“Now, because you’re interested in catering to the 17-year-old, you’ve set up a system where the administration chooses to disinvest from academics and invest in students’ whims,” says Professor Arum. He traces the roots of the trend back to the 1960s, when the federal government started shifting funding from institutional grants to student grants – meaning that if colleges wanted those dollars, it needed to attract and keep the most students.
The ubiquitous nature of social media also can cause some faculty members to feel that they are under constant public scrutiny, with off-the-cuff comments online having serious ramifications on academic careers.
• Saida Grundy was a recently hired Boston University professor who was forced to apologize after tweets emerged in which she criticized white male college students.
• Steven Salaita had a tenured job offer from the University of Illinois rescinded over tweets about his thoughts on the Israel-Palestine conflict.
• In the case at Northwestern, one of the pieces used as evidence in the Title IX investigation came from Kipnis’s Twitter account.
“I think the Internet and social media does have something to do with it. It’s almost like it was communicable or catching,” says Kipnis, who works as a cultural theorist and wrote about the details of the Title IX investigation in another article in The Chronicle of Higher Education. “I mean that’s how culture works: Students learn to be more sensitive and more vulnerable because there’s this conversation about sensitivity and vulnerability.”
Recent media attention surrounding trigger warnings also may be an example. At first trigger warnings, which began on feminist blogs as a way to facilitate open discussion about sexual assault, were used with regard to material that had graphic descriptions of sexual violence. Recently, students and universities have suggested the notices on increasingly mundane curriculum, including literary classics like “The Great Gatsby.”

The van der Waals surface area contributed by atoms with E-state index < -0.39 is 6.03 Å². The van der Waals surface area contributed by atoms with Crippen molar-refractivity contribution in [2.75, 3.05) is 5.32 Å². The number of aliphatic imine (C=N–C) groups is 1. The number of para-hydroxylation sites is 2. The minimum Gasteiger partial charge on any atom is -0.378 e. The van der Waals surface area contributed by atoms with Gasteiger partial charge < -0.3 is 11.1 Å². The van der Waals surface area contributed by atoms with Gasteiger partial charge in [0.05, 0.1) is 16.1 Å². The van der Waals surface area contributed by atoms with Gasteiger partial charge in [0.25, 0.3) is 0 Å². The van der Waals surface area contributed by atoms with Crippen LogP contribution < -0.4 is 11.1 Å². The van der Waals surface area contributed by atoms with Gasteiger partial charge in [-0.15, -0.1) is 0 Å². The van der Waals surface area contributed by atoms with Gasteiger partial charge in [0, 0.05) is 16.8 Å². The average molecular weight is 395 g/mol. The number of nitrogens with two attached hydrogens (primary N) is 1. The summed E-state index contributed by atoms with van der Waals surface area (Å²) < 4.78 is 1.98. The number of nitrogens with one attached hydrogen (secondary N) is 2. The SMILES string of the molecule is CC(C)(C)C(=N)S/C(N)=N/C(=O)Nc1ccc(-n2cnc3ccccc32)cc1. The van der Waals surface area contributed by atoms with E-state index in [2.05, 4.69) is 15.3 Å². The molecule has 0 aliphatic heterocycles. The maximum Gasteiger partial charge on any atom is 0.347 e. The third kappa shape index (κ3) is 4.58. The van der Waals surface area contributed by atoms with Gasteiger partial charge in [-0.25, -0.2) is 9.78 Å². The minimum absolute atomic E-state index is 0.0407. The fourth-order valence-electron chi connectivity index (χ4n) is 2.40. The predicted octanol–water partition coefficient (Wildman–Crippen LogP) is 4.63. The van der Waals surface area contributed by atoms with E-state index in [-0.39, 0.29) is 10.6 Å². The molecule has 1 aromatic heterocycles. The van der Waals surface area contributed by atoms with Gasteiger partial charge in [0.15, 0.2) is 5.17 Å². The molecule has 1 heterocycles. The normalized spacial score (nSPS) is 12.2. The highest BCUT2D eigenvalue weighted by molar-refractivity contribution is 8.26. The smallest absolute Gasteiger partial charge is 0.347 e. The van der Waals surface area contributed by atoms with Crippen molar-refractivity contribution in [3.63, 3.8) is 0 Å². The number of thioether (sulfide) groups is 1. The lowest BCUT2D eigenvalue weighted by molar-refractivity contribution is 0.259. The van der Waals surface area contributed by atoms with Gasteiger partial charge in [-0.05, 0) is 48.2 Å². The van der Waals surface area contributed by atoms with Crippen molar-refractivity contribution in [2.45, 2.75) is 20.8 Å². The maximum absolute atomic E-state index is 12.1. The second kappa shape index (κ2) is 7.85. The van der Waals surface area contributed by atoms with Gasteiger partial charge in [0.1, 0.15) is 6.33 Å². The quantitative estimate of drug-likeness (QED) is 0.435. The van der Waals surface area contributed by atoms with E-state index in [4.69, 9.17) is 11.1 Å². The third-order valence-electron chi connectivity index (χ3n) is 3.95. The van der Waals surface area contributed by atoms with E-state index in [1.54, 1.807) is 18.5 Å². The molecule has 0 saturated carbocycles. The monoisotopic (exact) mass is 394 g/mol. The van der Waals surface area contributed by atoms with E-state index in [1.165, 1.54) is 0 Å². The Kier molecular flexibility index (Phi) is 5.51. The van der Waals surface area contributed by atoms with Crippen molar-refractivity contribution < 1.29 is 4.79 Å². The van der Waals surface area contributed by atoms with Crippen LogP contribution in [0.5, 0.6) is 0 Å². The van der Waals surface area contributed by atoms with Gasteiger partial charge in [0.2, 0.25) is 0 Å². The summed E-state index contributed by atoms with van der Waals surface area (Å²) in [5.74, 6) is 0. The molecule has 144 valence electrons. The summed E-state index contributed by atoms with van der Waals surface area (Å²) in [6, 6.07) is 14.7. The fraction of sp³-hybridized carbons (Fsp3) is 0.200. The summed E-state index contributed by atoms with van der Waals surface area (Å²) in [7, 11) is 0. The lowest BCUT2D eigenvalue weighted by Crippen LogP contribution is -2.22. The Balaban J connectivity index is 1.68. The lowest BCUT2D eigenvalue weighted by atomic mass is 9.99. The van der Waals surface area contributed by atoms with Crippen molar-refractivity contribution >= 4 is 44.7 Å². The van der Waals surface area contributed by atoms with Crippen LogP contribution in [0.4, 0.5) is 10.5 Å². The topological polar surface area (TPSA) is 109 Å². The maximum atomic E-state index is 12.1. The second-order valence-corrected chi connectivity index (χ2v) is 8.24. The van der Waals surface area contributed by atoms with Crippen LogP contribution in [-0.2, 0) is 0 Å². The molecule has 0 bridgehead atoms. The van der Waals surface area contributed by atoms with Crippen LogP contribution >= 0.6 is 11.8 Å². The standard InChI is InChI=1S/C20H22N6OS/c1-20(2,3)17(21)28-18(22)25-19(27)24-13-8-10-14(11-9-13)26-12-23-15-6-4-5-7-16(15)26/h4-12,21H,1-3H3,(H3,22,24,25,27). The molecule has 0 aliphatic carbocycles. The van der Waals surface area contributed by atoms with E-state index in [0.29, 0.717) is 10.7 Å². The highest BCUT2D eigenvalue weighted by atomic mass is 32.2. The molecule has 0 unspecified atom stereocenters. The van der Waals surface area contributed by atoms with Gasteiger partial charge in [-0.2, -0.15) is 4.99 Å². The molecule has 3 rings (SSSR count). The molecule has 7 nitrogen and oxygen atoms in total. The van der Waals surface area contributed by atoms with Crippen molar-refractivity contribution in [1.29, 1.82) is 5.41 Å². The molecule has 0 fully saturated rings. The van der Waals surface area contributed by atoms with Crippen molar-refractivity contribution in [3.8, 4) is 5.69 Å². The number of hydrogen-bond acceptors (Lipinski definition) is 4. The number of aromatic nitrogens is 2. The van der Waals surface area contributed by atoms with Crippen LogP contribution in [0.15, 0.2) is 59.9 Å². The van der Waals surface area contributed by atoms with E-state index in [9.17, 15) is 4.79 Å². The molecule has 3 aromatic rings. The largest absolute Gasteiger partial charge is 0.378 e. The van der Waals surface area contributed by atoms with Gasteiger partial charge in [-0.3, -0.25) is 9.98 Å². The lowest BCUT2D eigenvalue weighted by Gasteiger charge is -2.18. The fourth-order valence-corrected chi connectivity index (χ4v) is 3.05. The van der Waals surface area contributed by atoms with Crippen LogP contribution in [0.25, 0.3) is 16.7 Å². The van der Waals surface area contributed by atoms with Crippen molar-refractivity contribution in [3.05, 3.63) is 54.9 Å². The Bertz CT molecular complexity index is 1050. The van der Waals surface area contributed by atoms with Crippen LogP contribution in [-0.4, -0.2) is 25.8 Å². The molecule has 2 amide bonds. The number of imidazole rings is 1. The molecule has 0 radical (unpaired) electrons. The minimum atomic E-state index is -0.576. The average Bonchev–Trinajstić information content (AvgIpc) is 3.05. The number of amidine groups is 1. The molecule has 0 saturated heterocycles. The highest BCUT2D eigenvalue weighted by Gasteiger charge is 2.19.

Administration policies may not explicitly block controversial speech on campus by either faculty or students. Instead, it’s more likely to be threatened implicitly, says Eugene Volokh, a law professor at UCLA and founder of the Volokh Conspiracy blog.
“Many faculty members will get the message that if they want to move forward in their careers then they won’t express those views,” Professor Volokh said.
He gave an example of one case at the University of California (UC) where the system encouraged faculty to stay away from so-called “microaggressions.”
Microaggressions are defined as ‘brief, subtle verbal or nonverbal exchanges that send denigrating messages to the recipient because of his or her group membership.”
But Volokh said the UC policy basically equates microaggressions – which includes criticism of affirmative action – to a form of racism.
For its part, the University of California refutes the characterization that censorship has been institutionalized on its campuses.
“To suggest that the University of California is censoring classroom discussions on our campuses is wrong and irresponsible. No such censorship exists,” it said in a statement. “UC is committed to upholding, encouraging, and preserving academic freedom and the free flow of ideas throughout the University.”
The evidence is not just anecdotal: A 2013 survey of 165,743 college freshman done by the Higher Education Research Institute at UCLA found that they “scored themselves lowest on their openness to having their own views challenged.”
This mindset also can affect other students.
Take the case of Omar Mahmood, a student at the University of Michigan, who wrote a satirical piece last year in the university's conservative newspaper on the overbearing PC culture that he believed was rampant on his college campus.
The article set off a firestorm that culminated in his termination from the main student newspaper. His apartment was vandalized, with people throwing food at his door and writing vulgar messages.
While he says he doesn’t harbor any ill will toward the newspaper or his critics, Mr. Mahmood said in an interview that he is concerned about the effect what he characterized as a fear-based environment has on free speech on his campus.
“It’s become like this private club,” Mahmood says. “If you agree with us and speak out, then you’re praised; if you don’t and speak out, then you’re a bigot.”